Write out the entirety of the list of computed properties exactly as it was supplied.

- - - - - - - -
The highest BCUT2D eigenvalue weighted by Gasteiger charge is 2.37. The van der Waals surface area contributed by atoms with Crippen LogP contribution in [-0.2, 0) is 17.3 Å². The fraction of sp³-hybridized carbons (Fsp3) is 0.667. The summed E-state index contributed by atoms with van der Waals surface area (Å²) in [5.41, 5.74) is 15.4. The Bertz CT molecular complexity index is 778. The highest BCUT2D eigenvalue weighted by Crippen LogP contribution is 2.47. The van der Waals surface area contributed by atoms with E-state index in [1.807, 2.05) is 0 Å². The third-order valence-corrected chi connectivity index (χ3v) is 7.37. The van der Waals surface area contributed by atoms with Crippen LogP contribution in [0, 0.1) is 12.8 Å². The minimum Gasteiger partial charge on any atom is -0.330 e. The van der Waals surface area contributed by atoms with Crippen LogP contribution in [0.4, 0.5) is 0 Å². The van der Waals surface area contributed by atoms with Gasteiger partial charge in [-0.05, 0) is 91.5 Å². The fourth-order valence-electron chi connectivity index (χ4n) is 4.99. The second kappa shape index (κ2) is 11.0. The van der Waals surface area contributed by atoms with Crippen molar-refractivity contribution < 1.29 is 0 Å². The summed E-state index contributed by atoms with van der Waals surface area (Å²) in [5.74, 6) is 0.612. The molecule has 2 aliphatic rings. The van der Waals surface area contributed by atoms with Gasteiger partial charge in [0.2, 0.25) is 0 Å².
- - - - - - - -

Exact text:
The highest BCUT2D eigenvalue weighted by Gasteiger charge is 2.37. The van der Waals surface area contributed by atoms with Crippen LogP contribution in [-0.2, 0) is 17.3 Å². The fraction of sp³-hybridized carbons (Fsp3) is 0.667. The summed E-state index contributed by atoms with van der Waals surface area (Å²) in [5.41, 5.74) is 15.4. The Bertz CT molecular complexity index is 778. The highest BCUT2D eigenvalue weighted by Crippen LogP contribution is 2.47. The van der Waals surface area contributed by atoms with E-state index in [1.807, 2.05) is 0 Å². The third-order valence-corrected chi connectivity index (χ3v) is 7.37. The van der Waals surface area contributed by atoms with Crippen LogP contribution in [0, 0.1) is 12.8 Å². The minimum Gasteiger partial charge on any atom is -0.330 e. The van der Waals surface area contributed by atoms with Crippen LogP contribution in [0.4, 0.5) is 0 Å². The van der Waals surface area contributed by atoms with Gasteiger partial charge in [-0.05, 0) is 91.5 Å². The fourth-order valence-electron chi connectivity index (χ4n) is 4.99. The second kappa shape index (κ2) is 11.0. The van der Waals surface area contributed by atoms with Crippen molar-refractivity contribution < 1.29 is 0 Å². The summed E-state index contributed by atoms with van der Waals surface area (Å²) in [5.74, 6) is 0.612. The molecule has 2 aliphatic rings. The van der Waals surface area contributed by atoms with Gasteiger partial charge in [0.2, 0.25) is 0 Å².